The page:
GENEVA – Before they were married, Jake Hannemann and his wife, Shayli, dined out and saw “Moneyball” on their first date.
“It was good. It was really good,” Jake Hannemann said. “And then everything else happened from there.”
Beating out Brad Pitt was just the start for Hannemann, then an outfielder at Brigham Young before joining the Cubs organization. Nearly 11 months into his marriage, he discovers many challenges both at and away from the ballpark.
The Cougars’ more recent newlyweds, infielder David Bote and his wife, Rachel, were married in November. Whether now or over time, the secret to their success doesn’t differ.
“[Rachel] is wonderful support,” said Bote, who has shuttled this season between Kane County and Short-A Boise, where he was re-assigned Thursday. “And it’s great to have her.”
Fifth Third Bank Ballpark’s de facto players’ wives section, 108, rests behind a screen on the first-base side, close to the Cougars’ dugout. On a given night this summer, the chatter from Rachel Bote and Shayli Hannemann – whose husband was promoted Wednesday to Advanced-A Daytona – mostly remained straightforward. There’s baseball, of course, their surroundings and pop culture – the fun stuff compared to what these women discussed with their husbands before saying “I do.”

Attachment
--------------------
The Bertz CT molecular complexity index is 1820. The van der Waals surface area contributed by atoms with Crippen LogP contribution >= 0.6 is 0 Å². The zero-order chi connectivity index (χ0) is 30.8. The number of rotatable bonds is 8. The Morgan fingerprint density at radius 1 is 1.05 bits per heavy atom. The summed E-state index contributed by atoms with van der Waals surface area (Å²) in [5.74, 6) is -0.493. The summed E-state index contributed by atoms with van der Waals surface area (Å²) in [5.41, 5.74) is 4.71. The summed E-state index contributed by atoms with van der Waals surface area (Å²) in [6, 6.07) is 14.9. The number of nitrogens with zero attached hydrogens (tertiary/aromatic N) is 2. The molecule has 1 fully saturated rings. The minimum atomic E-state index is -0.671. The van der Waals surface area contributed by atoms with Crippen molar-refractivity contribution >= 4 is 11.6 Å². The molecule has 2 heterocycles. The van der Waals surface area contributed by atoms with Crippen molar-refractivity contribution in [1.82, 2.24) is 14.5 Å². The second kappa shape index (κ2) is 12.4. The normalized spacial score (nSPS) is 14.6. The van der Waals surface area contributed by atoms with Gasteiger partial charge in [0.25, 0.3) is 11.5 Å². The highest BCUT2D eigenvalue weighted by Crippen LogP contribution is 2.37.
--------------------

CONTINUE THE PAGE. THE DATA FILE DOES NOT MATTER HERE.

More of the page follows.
Most minor leaguers earn $3,000 to $7,500 annually, per a recent St. Louis-based study, and a future spot on a parent club’s 40-man Major League roster is far from guaranteed.
David and Rachel Bote – 21 and 23, respectively – met at their Christian church in suburban Denver. Fixed up on a blind date, Jake and Shayli Hannemann – 23 and 21 – are active members of the Church of Jesus Christ of Latter-Day Saints. Consider that a sound leadoff toward the full realization of one of matrimony and baseball’s mutual bedrocks: faith.
“I knew what I was getting into, and in a lot of respects, David had already played a full season,” Rachel Bote said. “And I was excited for an opportunity to come along and be there with him to support him. And him just being able to have someone there by his side. And just seeing through it and getting to share the experience with him.
“I knew there were times where we’d be apart, but I’d also look forward to the times that we’d get to be together and share this fun experience together.”
Bote and Hannemann both juggle their domestic lives with the demands of a full professional season. Sure, most home games at Fifth Third Bank Ballpark begin at 6:30 p.m., but players must arrive several hours earlier to prepare, then perhaps stay for a time after the final out.
When their wives don’t travel for road trips – Shayli Hannemann had done so more often than Rachel Bote – Bote and Hannemann also know they can’t spend every moment corresponding by call or text. Much of the minor league experience involves male bonding – traveling the country, swapping stories, watching TV, playing cards – and their 23 unmarried teammates sensed their married counterparts understood that.
“I mean that’s cool they’re already married,” outfielder Shawon Dunston Jr. said, “but no, just normal guys, still.”